Will SkypeFree KO Vonage IPO?

By Andy Kessler

This is a classic high stakes Wall Street sucker punch.

The buzz on the Street is that the Vonage IPO is on the rocks. They HAVE to raise money or they are in a world of hurt. Their investors don’t want to put another penny in and the company seems to still be bleeding cash, $75 million in the first quarter of 2006. Geez, Vonage is begging customers to buy 20% of the deal – not a great sign.


Ebay knows this, why not toy with the mouse before you kill it. What better way to do away with the Vonage IPO and raise their cost of capital then scare investors even more. Every prospective buyer on this deal asking the same questions: what about pricing, why will anyone pay a flat fee per month when skype connects in the US for 2 cents a minute. $25 per month to Vonage is the equivalent of 1250 minutes.

At Skypeout = zero, its infinite minutes. The value of what Vonage provides has just gone from $25 per month to somewhere close to $0, goose egg, nada. Tough to get a return on equity with those kind of numbers.

F-ing brilliant. I’d like to shake the hands of the person that thought this out. Citigroup, Deutsche Bank, and UBS now have to work a lot harder to sell this deal. Boo-hoo.

Back in my days on Wall Street, I remember working on an IPO and just as the roadshow started, some competitor filed a patent infringement suit. They could have done it anytime, but they waited until the IPO pitch was in full swing. Even though the suit ended up being baseless, it changed the game. Capitalism is not without its Department of Dirty Tricks. Not much different than your beloved Yankees overpaying for Johnny Damon – because they could!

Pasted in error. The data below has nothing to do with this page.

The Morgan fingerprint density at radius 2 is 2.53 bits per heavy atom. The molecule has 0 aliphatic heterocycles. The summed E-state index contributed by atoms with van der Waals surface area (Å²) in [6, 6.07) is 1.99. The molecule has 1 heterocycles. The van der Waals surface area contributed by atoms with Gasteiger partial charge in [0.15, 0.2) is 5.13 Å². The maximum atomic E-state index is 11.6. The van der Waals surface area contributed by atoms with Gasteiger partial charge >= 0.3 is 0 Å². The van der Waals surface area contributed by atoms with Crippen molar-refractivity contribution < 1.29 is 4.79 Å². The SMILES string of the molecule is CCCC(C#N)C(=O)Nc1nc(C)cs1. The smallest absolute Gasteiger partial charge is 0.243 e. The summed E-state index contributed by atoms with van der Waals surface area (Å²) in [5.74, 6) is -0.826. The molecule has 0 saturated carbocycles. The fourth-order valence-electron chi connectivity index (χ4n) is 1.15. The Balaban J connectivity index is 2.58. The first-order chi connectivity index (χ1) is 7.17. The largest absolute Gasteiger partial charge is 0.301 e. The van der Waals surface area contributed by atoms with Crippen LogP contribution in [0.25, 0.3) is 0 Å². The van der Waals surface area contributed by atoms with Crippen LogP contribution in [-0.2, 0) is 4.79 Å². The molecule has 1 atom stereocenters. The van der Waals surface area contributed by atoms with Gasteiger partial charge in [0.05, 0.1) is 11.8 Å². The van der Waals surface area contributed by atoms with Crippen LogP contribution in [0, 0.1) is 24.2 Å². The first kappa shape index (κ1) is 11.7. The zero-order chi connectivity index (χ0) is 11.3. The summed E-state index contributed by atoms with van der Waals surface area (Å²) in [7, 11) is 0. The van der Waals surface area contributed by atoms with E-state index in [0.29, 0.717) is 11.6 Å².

Even the timing gives a clue – now through the end of 2006 – just long enough to sink the good ship Vonage. The effect on Ebay? Noise.
They already took the 3% or so dilution when they overpaid for Skype, they might as well have some fun with it. Lose some cash flow? So what, you’ll barely be able to find it in their income statement.

I was starting to give up hope. Maybe things really are fun again.

Andy Kessler is a former hedge fund manager who now writes on investment trends in technology and communications. His latest book, The End of Medicine will be released shortly.

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